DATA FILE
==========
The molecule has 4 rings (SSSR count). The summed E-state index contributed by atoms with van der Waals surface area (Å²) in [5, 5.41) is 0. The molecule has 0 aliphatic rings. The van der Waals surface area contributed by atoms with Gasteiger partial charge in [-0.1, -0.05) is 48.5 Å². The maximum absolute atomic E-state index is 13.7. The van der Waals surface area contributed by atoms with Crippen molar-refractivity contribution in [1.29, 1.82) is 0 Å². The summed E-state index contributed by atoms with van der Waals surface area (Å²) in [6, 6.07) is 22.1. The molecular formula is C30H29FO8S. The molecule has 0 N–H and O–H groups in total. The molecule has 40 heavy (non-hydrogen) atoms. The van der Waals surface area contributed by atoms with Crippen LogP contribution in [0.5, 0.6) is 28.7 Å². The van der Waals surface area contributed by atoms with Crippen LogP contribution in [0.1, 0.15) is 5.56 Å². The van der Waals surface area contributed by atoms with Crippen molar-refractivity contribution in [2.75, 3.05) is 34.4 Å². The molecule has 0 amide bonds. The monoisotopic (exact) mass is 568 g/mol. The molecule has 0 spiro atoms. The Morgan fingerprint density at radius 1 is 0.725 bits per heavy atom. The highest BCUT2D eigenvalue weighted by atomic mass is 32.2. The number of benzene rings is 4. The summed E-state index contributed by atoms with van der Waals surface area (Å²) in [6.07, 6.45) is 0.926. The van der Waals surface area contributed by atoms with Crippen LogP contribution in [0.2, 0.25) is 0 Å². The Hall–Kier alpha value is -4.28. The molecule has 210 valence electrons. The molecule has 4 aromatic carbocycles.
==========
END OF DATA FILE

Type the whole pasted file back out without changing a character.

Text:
The molecule has 4 rings (SSSR count). The summed E-state index contributed by atoms with van der Waals surface area (Å²) in [5, 5.41) is 0. The molecule has 0 aliphatic rings. The van der Waals surface area contributed by atoms with Gasteiger partial charge in [-0.1, -0.05) is 48.5 Å². The maximum absolute atomic E-state index is 13.7. The van der Waals surface area contributed by atoms with Crippen molar-refractivity contribution in [1.29, 1.82) is 0 Å². The summed E-state index contributed by atoms with van der Waals surface area (Å²) in [6, 6.07) is 22.1. The molecular formula is C30H29FO8S. The molecule has 0 N–H and O–H groups in total. The molecule has 40 heavy (non-hydrogen) atoms. The van der Waals surface area contributed by atoms with Crippen LogP contribution in [0.5, 0.6) is 28.7 Å². The van der Waals surface area contributed by atoms with Crippen LogP contribution in [0.1, 0.15) is 5.56 Å². The van der Waals surface area contributed by atoms with Crippen molar-refractivity contribution in [2.75, 3.05) is 34.4 Å². The molecule has 0 amide bonds. The monoisotopic (exact) mass is 568 g/mol. The molecule has 0 spiro atoms. The Morgan fingerprint density at radius 1 is 0.725 bits per heavy atom. The highest BCUT2D eigenvalue weighted by atomic mass is 32.2. The number of benzene rings is 4. The summed E-state index contributed by atoms with van der Waals surface area (Å²) in [6.07, 6.45) is 0.926. The van der Waals surface area contributed by atoms with Crippen LogP contribution in [0.2, 0.25) is 0 Å². The Hall–Kier alpha value is -4.28. The molecule has 210 valence electrons. The molecule has 4 aromatic carbocycles.